Absentee Ballots are available now from the Circuit Clerk’s office in the Courthouse. Persons who will be out of town, serving in the Armed Forces, attending college out of town or are sick and incapacitated may apply for an absentee ballot to vote. Thursday August 10, 2017 is the last day to apply for a regular absentee ballot.
Absentee ballots must be returned by mail or in person by Monday, August 14, 2017. More information on absentee voting is available from the Circuit Clerk’s office or call 205/372-3598 or 372-6907.
In its last session, the Alabama Legislature changed the conditions for convicted felons to restore their voting rights. The law has clarified which offenses involve moral turpitude and which do not.
Persons convicted of crimes not involving moral turpitude, who have served their time and paid all costs and fines will have an easier process to restore their voting rights. Former felons needing assistance in restoring their voting rights may contact Lorenzo French at 334/872-1355

AG Luther Strange Files document to begin impeachment of Sumter County Sheriff

Sheriff Clark

Sheriff Tyrone Clark,  Sr.

 

(MONTGOMERY)—Attorney General Luther Strange has begun proceedings for the impeachment of Sumter County Sheriff Tyrone Clark Sr. This morning, the Attorney General’s Special Prosecutions Division filed an Information
* of Impeachment and Prayer for Ouster in the Alabama Supreme Court pursuant to Alabama Code § 36-11-4 through § 36-11-5.  The Sumter County District Attorney initiated this matter, and the Sumter County Grand Jury issued a report of impeachment against the sheriff in April.  That report was sent to the Office of Attorney General to review the referral and take appropriate action.
The document charges Clark with willful neglect of duty, specifying nine alleged violations, and with corruption in office, specifying three alleged violations.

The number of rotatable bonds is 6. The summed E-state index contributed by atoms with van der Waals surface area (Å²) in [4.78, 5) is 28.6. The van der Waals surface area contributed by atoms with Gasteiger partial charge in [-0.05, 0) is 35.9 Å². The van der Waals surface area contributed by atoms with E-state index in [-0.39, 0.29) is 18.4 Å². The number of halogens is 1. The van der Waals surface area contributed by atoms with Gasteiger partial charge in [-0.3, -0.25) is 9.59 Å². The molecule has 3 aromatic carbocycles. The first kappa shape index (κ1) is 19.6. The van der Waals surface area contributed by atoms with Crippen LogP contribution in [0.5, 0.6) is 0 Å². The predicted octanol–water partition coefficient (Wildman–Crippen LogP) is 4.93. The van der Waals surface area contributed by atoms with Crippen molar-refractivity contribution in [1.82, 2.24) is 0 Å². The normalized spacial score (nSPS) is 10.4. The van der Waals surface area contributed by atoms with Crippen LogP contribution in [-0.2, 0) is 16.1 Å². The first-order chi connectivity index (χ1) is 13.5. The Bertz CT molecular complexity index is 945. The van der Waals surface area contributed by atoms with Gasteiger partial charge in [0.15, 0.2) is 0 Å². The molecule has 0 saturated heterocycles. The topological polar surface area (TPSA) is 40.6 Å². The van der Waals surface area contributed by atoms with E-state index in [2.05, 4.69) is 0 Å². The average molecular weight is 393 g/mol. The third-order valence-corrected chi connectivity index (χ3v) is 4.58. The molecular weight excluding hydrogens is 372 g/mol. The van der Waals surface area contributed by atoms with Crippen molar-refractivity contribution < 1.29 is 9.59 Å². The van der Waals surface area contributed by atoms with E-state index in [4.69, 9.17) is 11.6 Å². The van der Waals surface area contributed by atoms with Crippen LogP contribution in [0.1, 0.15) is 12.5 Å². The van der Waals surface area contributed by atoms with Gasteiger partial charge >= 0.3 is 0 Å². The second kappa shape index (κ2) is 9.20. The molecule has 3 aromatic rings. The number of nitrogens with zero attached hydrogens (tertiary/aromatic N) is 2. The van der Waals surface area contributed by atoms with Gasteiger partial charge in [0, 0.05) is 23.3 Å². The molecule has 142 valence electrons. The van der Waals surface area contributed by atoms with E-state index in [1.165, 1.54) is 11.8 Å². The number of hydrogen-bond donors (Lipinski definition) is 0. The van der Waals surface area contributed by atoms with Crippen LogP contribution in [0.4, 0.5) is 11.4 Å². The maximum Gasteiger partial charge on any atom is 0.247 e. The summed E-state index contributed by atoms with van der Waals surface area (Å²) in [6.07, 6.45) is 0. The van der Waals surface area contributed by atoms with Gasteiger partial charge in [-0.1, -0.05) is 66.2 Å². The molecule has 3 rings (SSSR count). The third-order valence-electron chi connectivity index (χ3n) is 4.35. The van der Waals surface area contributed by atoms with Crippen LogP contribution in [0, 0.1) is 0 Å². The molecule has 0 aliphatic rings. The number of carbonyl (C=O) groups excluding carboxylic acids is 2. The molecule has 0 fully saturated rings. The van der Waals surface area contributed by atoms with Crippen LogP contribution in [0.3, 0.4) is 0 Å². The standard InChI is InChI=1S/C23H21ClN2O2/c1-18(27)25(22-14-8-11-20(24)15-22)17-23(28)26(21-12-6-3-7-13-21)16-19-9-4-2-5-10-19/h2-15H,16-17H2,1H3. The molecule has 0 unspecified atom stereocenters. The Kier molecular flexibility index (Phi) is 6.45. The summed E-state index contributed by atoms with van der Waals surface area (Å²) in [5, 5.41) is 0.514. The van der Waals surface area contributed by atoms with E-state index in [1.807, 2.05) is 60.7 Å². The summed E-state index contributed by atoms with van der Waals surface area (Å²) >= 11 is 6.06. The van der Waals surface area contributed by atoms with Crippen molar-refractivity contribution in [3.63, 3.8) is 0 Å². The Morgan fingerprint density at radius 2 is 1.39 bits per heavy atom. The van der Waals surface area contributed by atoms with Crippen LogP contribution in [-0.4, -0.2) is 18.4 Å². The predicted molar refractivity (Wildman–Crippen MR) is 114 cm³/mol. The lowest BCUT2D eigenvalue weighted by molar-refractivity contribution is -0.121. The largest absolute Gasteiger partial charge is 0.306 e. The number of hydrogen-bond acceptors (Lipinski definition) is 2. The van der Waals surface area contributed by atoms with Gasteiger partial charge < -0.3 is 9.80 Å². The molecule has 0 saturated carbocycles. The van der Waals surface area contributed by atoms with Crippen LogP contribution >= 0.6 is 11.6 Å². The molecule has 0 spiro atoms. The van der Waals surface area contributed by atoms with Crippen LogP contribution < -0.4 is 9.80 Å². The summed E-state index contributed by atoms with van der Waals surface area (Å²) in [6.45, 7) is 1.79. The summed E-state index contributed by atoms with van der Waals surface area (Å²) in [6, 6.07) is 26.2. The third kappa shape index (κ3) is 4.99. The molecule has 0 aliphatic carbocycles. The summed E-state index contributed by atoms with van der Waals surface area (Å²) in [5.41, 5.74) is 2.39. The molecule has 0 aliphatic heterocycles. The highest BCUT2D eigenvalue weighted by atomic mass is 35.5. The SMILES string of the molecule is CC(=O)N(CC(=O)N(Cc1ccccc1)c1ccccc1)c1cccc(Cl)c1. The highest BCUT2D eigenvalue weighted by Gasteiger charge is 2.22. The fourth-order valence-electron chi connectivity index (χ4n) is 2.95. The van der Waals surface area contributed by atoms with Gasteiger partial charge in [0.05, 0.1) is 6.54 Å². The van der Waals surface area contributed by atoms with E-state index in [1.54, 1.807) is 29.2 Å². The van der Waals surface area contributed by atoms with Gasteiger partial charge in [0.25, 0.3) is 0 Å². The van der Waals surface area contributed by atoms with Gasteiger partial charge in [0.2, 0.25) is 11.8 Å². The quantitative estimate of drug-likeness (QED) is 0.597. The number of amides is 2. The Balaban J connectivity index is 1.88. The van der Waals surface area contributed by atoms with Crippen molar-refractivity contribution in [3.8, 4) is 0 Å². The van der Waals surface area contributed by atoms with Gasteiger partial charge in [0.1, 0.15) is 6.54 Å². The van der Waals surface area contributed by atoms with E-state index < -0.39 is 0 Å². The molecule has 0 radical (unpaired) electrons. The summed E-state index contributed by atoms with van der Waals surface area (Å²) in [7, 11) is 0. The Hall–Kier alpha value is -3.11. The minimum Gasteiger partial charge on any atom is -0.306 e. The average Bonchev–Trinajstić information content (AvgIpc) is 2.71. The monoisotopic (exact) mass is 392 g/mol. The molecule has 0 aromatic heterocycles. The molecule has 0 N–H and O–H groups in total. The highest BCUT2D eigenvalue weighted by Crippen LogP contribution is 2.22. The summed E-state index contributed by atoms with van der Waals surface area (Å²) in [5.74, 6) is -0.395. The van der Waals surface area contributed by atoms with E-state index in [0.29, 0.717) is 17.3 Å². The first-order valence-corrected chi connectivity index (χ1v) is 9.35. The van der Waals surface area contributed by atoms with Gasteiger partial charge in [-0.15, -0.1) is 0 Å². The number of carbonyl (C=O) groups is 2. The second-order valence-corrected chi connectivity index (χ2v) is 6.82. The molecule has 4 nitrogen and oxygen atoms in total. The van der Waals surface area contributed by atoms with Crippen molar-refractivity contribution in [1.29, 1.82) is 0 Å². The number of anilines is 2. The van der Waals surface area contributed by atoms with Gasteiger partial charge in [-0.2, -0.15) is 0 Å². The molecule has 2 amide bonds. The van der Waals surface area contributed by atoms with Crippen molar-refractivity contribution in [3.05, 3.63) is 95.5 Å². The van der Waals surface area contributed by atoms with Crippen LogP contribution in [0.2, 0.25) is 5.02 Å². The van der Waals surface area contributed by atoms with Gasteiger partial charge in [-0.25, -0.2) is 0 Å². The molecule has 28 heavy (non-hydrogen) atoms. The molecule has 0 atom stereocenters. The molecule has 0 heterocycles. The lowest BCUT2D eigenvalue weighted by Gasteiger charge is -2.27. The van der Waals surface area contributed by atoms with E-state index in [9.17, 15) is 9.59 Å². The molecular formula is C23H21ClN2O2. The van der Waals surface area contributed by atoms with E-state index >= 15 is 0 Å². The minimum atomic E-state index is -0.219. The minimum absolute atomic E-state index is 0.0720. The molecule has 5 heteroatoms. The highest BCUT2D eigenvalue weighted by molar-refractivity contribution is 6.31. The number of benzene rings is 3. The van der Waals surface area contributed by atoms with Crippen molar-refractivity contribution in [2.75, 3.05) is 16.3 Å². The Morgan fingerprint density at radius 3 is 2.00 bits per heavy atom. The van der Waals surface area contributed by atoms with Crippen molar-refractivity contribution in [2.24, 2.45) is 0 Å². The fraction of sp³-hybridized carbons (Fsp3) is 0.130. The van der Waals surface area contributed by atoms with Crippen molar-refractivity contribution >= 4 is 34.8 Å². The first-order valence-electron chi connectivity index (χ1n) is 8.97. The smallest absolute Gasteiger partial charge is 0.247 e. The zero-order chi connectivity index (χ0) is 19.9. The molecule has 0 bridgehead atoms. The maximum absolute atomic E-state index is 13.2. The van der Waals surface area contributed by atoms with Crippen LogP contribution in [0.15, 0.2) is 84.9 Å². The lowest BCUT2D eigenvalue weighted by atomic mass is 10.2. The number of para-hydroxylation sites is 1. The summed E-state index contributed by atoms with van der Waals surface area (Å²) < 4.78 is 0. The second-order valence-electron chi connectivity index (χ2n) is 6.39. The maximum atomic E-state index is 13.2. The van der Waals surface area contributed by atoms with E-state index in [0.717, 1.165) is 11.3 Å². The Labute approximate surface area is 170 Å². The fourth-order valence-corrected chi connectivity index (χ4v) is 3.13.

The specifications of willful neglect of duty include:
· Willfully neglecting his duty to secure and supervise inmates under his custody, by making an inmate, who had an extensive criminal history for drug-related offenses, an inmate trustee, allowing him to freely move about the jail and administration buildings and to leave the jail, sometimes without law enforcement supervision;
· Willfully neglecting his duty to prevent the introduction of contraband into the jail and supervise the inmates housed there, by aiding the inmate trustee in bringing in contraband such as controlled substances, cell phones and cigarettes, ordering officers not to search him when he would return to the jail, and arranging for him to be free from oversight; ·Willfully neglecting his duty to supervise inmates and prevent them from possessing a deadly weapon, by allowing the inmate trustee to have access to firearms;
·  Willfully neglecting his duty to preserve the process by which prisoners are committed to jail, by allowing the inmate trustee to process prisoners;
·  Willfully neglecting his duty to maintain custody of another inmate, allowing a criminal convicted of a violent offense to leave the jail for extended periods;
·  Willfully neglecting his duty to maintain custody of a third inmate by failing to swear out an arrest warrant, apprehend or arrest the inmate after he escaped from the jail;
· Willfully neglecting his duty to supervise inmates and secure the jail by giving the inmate trustee access to an unsecured room in which he had sexual intercourse with female visitors who were not searched or monitored; Willfully neglecting his duty to supervise inmates and secure the jail by providing an environment that allowed the trustee inmate to engage in second-degree human trafficking;
·  Willfully neglecting his duty to properly appoint and supervise deputies by appointing a deputy sheriff who was allowed to patrol on his own but who had not been certified as a law enforcement officer.
The specifications of corruption in office include:
· Using his official position to benefit himself by employing inmates to work at his personal home;
·  Using his official position to benefit himself by operating an undocumented work release program in which inmates worked for individuals or businesses on the condition that a portion of their wages be paid to the sheriff;
·   While serving in his official capacity, attempting to use his position to coerce a female employee into having sexual intercourse with him.
No additional information about the charges or the evidence against Clark may be released at this time, other than what is contained in the information document.
Under the Alabama Constitution, the Alabama Supreme Court will consider the charges against Clark. By statute, both the State and Clark may present evidence and compel witnesses to testify before the Court at trial. If Clark is found guilty of the allegations, he will be removed from office. Any possible criminal proceedings must be brought separately.